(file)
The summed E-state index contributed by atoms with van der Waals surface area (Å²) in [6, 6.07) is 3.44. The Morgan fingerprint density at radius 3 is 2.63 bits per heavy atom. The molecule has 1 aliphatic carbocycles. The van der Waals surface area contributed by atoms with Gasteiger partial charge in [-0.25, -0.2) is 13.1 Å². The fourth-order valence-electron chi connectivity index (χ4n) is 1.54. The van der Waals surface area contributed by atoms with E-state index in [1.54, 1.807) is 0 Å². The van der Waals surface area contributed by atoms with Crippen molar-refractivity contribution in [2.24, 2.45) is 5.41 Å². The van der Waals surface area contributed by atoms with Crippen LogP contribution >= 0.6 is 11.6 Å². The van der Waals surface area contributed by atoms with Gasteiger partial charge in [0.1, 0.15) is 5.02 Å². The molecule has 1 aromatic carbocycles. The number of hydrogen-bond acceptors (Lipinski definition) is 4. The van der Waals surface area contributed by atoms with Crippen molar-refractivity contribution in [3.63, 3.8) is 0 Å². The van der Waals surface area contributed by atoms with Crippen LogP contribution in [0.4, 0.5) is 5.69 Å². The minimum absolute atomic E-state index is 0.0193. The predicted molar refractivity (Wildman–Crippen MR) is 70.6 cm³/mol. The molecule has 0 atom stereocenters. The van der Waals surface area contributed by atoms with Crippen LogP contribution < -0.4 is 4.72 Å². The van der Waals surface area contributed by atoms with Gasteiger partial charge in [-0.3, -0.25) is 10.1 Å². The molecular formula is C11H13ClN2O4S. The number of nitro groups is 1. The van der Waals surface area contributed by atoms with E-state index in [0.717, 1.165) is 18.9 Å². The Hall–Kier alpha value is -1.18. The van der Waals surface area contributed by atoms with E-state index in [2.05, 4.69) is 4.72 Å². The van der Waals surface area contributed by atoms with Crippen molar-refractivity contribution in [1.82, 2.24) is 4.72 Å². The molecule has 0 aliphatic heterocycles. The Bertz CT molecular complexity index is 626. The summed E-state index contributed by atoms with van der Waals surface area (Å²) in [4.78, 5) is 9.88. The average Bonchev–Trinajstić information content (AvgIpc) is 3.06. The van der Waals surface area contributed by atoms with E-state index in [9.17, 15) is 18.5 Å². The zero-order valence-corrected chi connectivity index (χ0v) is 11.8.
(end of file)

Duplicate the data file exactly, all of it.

The summed E-state index contributed by atoms with van der Waals surface area (Å²) in [6, 6.07) is 3.44. The Morgan fingerprint density at radius 3 is 2.63 bits per heavy atom. The molecule has 1 aliphatic carbocycles. The van der Waals surface area contributed by atoms with Gasteiger partial charge in [-0.25, -0.2) is 13.1 Å². The fourth-order valence-electron chi connectivity index (χ4n) is 1.54. The van der Waals surface area contributed by atoms with E-state index in [1.54, 1.807) is 0 Å². The van der Waals surface area contributed by atoms with Crippen molar-refractivity contribution in [2.24, 2.45) is 5.41 Å². The van der Waals surface area contributed by atoms with Crippen LogP contribution >= 0.6 is 11.6 Å². The van der Waals surface area contributed by atoms with Gasteiger partial charge in [0.1, 0.15) is 5.02 Å². The molecule has 1 aromatic carbocycles. The number of hydrogen-bond acceptors (Lipinski definition) is 4. The van der Waals surface area contributed by atoms with Crippen molar-refractivity contribution in [3.63, 3.8) is 0 Å². The van der Waals surface area contributed by atoms with Crippen LogP contribution in [0.4, 0.5) is 5.69 Å². The minimum absolute atomic E-state index is 0.0193. The predicted molar refractivity (Wildman–Crippen MR) is 70.6 cm³/mol. The molecule has 0 atom stereocenters. The van der Waals surface area contributed by atoms with Crippen LogP contribution < -0.4 is 4.72 Å². The van der Waals surface area contributed by atoms with Gasteiger partial charge in [-0.3, -0.25) is 10.1 Å². The molecular formula is C11H13ClN2O4S. The number of nitro groups is 1. The van der Waals surface area contributed by atoms with E-state index in [0.717, 1.165) is 18.9 Å². The Hall–Kier alpha value is -1.18. The van der Waals surface area contributed by atoms with E-state index in [2.05, 4.69) is 4.72 Å². The van der Waals surface area contributed by atoms with Crippen molar-refractivity contribution in [1.82, 2.24) is 4.72 Å². The molecule has 0 aliphatic heterocycles. The Bertz CT molecular complexity index is 626. The summed E-state index contributed by atoms with van der Waals surface area (Å²) in [4.78, 5) is 9.88. The average Bonchev–Trinajstić information content (AvgIpc) is 3.06. The van der Waals surface area contributed by atoms with E-state index in [9.17, 15) is 18.5 Å². The zero-order valence-corrected chi connectivity index (χ0v) is 11.8.